The Boys in Company C (1978)

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By Richard Winters

My Rating: 7 out of 10

4-Word Review: Going through boot camp.

Tyrone (Stan Shaw), Billy Ray (Andrew Stevens), Alvin (James Canning), Vinnie (Michael Lembeck), and Dave (Craig Wasson) are five young men from varying backgrounds and wildly different temperaments who get drafted into the army in August of 1967. Their experiences in boot camp, which is harshly run by the demanding Sergent Loyce (R. Lee Ermey) and the equally stern Sergeant Aquilla (Santos Morales) prove challenging both physically and psychological, but the real test comes when they’re put out onto the battlefield and their personalities begin to disintegrate.

While the film acts like everything that goes on is based on fact and even includes specific dates for each event and at the end small bios of what occurred to the characters after they returned to civilian life it’s actually all fictional and based on a screenplay written by Rick Natkin in 1972 while attending a film class at Yale and then later expanded. It’s noted as being the first film in the 70’s to deal with the Vietnam War on the field of battle as well as the film debut of R. Lee Ermey playing a similar role to the more famous one that he did in Full Metal Jacket. Here though he’s thinner and while the things he says are certainly still aggressive it’s not in quite the over-the-top way as in the Stanley Kubrick film. In fact I sympathized with him here and the challenges he faced in trying to get the rag-tag group conditioned and how he supported the Tyrone character and the racism he had to deal with. Morales also plays the same type of drill sergeant and found it ironic that both men had some missing front teeth in the same areas of their mouths and wondered what the story was behind that.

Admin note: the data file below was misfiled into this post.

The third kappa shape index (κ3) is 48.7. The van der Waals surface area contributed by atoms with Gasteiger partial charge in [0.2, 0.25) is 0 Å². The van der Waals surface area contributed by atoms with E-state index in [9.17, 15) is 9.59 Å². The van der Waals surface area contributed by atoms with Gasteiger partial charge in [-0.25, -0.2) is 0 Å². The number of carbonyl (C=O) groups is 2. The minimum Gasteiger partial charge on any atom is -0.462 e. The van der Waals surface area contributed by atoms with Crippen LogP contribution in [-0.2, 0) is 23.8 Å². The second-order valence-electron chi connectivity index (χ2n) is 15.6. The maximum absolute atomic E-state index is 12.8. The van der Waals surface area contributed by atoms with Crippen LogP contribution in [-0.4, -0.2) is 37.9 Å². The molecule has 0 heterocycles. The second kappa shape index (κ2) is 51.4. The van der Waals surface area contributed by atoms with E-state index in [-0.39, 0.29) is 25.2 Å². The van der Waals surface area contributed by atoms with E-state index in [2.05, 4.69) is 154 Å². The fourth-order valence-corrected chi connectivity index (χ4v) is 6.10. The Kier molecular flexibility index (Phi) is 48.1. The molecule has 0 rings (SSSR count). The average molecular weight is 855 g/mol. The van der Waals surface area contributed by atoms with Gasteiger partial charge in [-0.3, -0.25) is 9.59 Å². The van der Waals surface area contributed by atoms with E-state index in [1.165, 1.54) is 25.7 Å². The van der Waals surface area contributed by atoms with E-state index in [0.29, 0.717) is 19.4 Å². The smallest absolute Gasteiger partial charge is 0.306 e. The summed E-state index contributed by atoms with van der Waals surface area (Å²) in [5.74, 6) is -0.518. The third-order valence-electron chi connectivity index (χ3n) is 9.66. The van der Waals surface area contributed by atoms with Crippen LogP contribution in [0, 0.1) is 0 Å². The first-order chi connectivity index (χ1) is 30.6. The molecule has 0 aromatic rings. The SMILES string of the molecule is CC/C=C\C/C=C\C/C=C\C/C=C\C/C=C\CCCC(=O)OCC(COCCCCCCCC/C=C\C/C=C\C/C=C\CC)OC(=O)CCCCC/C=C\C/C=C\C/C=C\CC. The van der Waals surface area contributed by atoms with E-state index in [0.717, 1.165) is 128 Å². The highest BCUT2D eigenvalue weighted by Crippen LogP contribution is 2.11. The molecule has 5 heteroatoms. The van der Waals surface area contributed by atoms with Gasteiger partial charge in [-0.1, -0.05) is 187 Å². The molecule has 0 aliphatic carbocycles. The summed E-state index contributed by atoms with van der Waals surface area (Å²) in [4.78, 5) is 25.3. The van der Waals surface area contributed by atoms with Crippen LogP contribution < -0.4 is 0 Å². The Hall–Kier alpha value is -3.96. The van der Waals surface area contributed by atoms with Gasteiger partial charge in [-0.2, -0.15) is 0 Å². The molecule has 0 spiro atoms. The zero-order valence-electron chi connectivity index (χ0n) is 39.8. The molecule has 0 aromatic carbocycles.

Shot in the Philippines where its similar type of topography to Vietnam lends an authentic look and the viewer is given a vivid feeling for what wartime life was like where things could be calm and peaceful one moment and then bombs going off the next. While I’ve had my issues with Wasson, Stevens, and Lembeck in some of their other films where I considered their acting to be weak here their performances are solid and the transitions their characters go through during the course of the movie are compelling though without question Shaw is the standout.

While the first half shows the realities of war the second part becomes mired in the darkly comical absurdities. This was clearly inspired by the era where such films as M*A*S*H took the Korean conflict and turned it into a surreal comedy, but mixing the grittiness with moments of levity cheapens the reality. Scott Hylands’ character is particularly off-putting. He plays a captain who makes one insane blunder after another until he becomes more of a caricature. I’m sure it’s quite possible for high-ranking officials to make the occasional misjudgment, but this guy becomes clownish to the top degree making it almost farcical in the process. The climactic soccer game has the same issue where the soldiers can get out of fighting on the front line if they just agree to lose the game, but this scenario never actually occurred to any veteran I’ve ever known and it’s jarring to go from action on the battlefield to kicking a ball around like a war movie that suddenly turns into a sport’s one.

It’s still well enough directed to keep it engaging and there are some strong even profound moments despite the severe shifts in tone, but it would’ve been better had it maintained the realism from the beginning and not thrown-in stuff that would’ve been better suited for satire.

My Rating: 7 out of 10

Released: February 8, 1978

Runtime: 2 Hours 5 Minutes

Rated R

Director: Sidney J. Furie

Studio: Columbia Pictures

Available: DVD, Blu-ray, Amazon Video

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